10 Strange Facts for Stranger Things

I love Stranger Things. And apparently, so does everyone else.

Despite its popularity, the rampant critical acclaim of Netflix’s Stranger Things was unprecedented upon its release. The initial script produced by the series’ creators, the Duffer brothers, had been repeatedly rejected by a string of cable networks. It was simply uncategorizable. The ensemble of children at the heart of the TV show—Eleven, Mike, Dustin, Lucas, and Will—made producers question: was Stranger Things a children’s show? Would adults enjoy it? And if it was geared towards children, shouldn’t the tone be lighter? 

Thankfully, the Duffer brothers never changed their stride, and neither did the show. It was picked up by Netflix in early 2015 and here we are: a homage of 80’s synth pop, jean jackets, and sci-fi movies later, Stranger Things now sits atop Netflix’s most-watched series list, and boasts a 95% fresh rating on Rotten Tomatoes.

So what was it that pushed Stranger Things over the edge of indie film territory and into pop culture appeal? Was it the soundtrack? The stellar casting? Steve Harrington’s hair? Maybe, but the response might also have something to do with nostalgia, and Stranger Things certainly had plenty of that.

You might have caught some of them, but here are 10 references you may have missed in Netflix’s monstrous hit.

1. E.T.

Image from camiseteria.com

No surprise here; thematic shades of E.T. are all over Stranger Things. We see it in the cinematic shots of the series—kids on bicycles, anyone?—but it’s also stunningly prominent in the parallels between Eleven and E.T. As an “alien,” so to speak, Eleven and E.T. share a fixation on one type of food (leggo my eggo), have both dressed up in blonde wigs to blend in, and are both in hiding from shadowy government figures.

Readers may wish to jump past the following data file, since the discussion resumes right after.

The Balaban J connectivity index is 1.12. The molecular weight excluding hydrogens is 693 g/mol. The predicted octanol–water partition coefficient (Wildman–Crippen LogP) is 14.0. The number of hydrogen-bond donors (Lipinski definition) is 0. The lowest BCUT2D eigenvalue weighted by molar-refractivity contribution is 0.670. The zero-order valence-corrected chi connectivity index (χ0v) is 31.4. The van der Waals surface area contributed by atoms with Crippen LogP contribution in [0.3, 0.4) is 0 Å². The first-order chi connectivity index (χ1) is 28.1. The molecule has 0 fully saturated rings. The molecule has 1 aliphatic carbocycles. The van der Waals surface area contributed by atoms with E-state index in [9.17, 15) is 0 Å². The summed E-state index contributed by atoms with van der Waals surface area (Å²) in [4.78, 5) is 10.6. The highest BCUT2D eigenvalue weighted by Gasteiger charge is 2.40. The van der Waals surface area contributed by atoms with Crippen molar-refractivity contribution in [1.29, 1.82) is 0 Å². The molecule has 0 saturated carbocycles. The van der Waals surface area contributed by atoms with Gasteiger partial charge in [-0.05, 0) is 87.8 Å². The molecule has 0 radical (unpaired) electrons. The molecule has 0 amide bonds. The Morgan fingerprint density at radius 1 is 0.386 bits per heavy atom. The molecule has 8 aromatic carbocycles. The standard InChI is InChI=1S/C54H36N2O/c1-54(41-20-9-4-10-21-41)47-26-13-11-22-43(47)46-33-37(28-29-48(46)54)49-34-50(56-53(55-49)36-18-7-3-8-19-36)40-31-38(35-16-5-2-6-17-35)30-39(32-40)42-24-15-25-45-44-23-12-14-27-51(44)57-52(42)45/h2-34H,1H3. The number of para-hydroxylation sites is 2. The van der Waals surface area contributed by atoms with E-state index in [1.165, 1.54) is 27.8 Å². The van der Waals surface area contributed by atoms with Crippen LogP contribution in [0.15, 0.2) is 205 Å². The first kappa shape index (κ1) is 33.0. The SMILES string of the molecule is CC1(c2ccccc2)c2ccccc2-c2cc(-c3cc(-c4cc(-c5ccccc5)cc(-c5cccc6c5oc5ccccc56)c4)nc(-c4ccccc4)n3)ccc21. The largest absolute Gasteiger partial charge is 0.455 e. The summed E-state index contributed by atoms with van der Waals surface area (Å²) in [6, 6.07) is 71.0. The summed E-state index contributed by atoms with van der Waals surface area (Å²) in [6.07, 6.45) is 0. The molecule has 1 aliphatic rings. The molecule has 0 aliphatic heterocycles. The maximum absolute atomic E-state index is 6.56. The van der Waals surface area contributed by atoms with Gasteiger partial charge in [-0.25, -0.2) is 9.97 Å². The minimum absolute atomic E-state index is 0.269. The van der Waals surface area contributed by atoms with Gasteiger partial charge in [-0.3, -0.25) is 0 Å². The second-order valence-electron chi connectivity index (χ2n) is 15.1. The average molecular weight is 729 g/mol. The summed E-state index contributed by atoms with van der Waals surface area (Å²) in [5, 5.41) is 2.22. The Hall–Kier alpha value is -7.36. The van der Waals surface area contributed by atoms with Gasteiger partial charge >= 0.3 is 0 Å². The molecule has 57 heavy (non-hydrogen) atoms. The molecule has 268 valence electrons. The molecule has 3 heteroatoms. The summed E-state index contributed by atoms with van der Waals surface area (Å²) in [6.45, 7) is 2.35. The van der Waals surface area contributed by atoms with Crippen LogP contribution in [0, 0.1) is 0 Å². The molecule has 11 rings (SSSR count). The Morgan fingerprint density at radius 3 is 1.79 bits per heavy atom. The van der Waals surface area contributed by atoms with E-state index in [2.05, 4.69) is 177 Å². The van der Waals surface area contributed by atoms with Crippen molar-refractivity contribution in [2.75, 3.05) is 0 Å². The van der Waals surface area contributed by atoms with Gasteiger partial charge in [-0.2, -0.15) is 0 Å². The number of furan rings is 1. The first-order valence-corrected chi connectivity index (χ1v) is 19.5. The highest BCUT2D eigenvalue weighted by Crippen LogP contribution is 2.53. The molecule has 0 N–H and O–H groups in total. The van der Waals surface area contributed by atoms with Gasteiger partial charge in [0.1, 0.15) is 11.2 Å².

2. Dungeons and Dragons

Image from roebeast.blogspot.com

I think we all caught this one. After all, the series opens with a Dungeons and Dragons campaign, in which Will fails to kill a popular a mythical creature in D&D lore. This scene does two things: first, it foreshadows Will’s capture, which happens immediately after and drives the entire season one plot; and second, it contextualizes the creature in terms that the kids (and us as the audience) can identify. For the rest of the series, the unknown creature from the Upside Down is known as the demogorgon. 

3. Alien

Image from bustle.com

The demogorgon in Stranger Things has a few nods to Ridley Scott’s aliens. It leaves a lot of goo in its wake, and (spoilers!) it likes to incubate its victims with smaller creatures by forcing its victims to swallow them.

They’re kind of like…worms. Or snakes. It’s gross.

4. Stephen King

Image from stephenking.wikia.com